Comment by MichaelPlant on New Articles on Utilitarianism.net: Population Ethics and Theories of Well-Being · 2021-08-22T15:40:27.041Z · EA · GW

Regarding the well-being section, you say:

The differences between these theories are of primarily theoretical interest; they overlap sufficiently in practice that the practical implications of utilitarianism are unlikely to depend upon which of these turns out to be the correct view.

But you don't substantiate or explain this. As a helpful suggestion, you could add a line later on pointing out that, if the different theories will agree, in practice, on which things make life go well vs badly, they are likely to agree about what sort of practical actions are good vs bad. However, different theories of well-being may well disagree on what the priorities are amongst actions, and one would need to get further into the details to investigate this. 

Comment by MichaelPlant on New Articles on Utilitarianism.net: Population Ethics and Theories of Well-Being · 2021-08-22T15:23:59.740Z · EA · GW

To bang a drum: while I appreciate the effort to communicate utilitarianism to a wider world, the bit on population ethics seemed, for my tastes, too much of an opinionated 'Trojan horse' to lead the reader to the author's (or authors') practical priorities. As I've moaned elsewhere on this Forum, I like Introductions to be introductions, not plugs.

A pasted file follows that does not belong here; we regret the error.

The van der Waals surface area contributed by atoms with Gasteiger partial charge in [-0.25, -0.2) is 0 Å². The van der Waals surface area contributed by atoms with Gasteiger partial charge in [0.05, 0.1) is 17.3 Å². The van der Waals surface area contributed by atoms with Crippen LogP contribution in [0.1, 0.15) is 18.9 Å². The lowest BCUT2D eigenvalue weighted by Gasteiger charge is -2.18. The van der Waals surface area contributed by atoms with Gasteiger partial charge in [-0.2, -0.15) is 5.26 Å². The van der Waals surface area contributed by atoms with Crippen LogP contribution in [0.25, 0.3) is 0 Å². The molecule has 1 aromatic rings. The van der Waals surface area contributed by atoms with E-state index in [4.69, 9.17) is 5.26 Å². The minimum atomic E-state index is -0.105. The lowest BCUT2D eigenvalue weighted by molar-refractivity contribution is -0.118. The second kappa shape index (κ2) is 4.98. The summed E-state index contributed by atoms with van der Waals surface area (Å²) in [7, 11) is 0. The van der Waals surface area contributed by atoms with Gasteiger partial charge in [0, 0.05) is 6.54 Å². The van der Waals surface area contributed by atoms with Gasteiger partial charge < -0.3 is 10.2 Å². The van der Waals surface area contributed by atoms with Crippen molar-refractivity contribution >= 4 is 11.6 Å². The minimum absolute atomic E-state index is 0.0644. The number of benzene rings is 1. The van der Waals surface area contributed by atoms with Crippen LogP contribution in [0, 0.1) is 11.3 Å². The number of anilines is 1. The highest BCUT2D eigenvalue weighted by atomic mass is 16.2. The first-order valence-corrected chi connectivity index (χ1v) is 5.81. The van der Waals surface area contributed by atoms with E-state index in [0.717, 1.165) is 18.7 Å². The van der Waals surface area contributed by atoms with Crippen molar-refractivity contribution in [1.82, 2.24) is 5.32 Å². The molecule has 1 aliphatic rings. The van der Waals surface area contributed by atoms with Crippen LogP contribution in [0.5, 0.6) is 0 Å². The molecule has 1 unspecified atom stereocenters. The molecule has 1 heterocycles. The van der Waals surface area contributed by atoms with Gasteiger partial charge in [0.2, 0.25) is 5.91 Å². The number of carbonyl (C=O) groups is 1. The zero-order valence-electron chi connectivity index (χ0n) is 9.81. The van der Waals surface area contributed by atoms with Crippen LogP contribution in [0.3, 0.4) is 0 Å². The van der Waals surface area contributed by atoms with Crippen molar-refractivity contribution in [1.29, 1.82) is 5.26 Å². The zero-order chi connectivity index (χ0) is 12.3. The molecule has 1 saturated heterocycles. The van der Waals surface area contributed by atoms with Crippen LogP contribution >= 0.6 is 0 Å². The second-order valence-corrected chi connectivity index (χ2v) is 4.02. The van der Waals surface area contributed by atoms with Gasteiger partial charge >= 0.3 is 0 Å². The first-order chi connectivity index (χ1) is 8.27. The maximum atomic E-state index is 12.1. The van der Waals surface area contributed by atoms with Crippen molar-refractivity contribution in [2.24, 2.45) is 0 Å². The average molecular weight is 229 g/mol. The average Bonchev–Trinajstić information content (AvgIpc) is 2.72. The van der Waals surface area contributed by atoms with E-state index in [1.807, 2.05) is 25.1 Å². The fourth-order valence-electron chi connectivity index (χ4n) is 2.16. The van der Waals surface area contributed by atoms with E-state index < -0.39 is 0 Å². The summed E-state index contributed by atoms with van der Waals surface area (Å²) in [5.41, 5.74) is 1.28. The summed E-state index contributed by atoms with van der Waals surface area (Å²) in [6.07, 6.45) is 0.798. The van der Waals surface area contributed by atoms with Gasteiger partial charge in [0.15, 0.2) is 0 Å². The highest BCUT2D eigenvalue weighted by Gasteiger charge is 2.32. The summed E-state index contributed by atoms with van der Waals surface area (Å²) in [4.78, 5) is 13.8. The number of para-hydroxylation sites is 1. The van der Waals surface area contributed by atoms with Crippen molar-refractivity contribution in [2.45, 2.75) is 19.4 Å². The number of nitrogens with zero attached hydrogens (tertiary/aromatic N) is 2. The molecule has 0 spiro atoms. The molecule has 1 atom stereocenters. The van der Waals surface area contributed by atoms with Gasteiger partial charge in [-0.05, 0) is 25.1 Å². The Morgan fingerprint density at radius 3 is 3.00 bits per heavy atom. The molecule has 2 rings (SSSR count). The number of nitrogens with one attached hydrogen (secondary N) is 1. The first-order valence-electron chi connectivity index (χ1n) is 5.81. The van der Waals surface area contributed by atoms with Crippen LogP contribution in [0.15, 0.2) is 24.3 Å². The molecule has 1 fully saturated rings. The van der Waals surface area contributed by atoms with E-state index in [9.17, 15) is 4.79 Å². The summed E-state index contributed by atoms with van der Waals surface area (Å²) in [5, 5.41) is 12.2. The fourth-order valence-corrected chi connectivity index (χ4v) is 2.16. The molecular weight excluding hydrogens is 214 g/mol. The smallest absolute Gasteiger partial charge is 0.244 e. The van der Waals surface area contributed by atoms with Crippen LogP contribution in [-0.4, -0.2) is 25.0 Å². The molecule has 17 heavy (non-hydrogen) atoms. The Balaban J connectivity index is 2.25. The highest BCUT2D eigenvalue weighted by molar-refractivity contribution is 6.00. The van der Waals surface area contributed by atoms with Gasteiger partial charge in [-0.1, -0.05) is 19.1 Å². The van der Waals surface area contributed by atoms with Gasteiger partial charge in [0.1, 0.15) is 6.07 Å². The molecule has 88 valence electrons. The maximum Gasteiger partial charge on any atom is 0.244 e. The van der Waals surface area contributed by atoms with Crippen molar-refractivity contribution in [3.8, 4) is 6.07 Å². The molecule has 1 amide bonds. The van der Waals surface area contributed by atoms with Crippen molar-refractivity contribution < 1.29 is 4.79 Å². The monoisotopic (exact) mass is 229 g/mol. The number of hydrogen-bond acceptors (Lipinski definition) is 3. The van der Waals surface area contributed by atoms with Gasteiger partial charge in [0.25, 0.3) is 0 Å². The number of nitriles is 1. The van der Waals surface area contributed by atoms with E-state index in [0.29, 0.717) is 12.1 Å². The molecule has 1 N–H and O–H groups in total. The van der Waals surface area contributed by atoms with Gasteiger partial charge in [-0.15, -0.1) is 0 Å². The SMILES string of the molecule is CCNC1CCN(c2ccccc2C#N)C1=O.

Comment by MichaelPlant on [PR FAQ] Sharing readership data with Forum authors · 2021-08-13T22:22:42.483Z · EA · GW

Yeah, I'd like this. For stuff that doesn't get comments, it would be really interesting to know whether people read it or not.

Comment by MichaelPlant on Post on maximizing EV by diversifying w/ declining marginal returns and uncertainty · 2021-08-13T08:14:38.198Z · EA · GW

I'm not sure if you're disagreeing with my toy examples, or elaborating on the details - I think the latter.

Comment by MichaelPlant on Post on maximizing EV by diversifying w/ declining marginal returns and uncertainty · 2021-08-13T08:12:48.902Z · EA · GW

Right. You'd have a fuzzy line to represent the confidence interval of ex post value, but you would still have a precise line that represented the expected value.

Comment by MichaelPlant on How are resources in EA allocated across issues? · 2021-08-11T17:28:31.821Z · EA · GW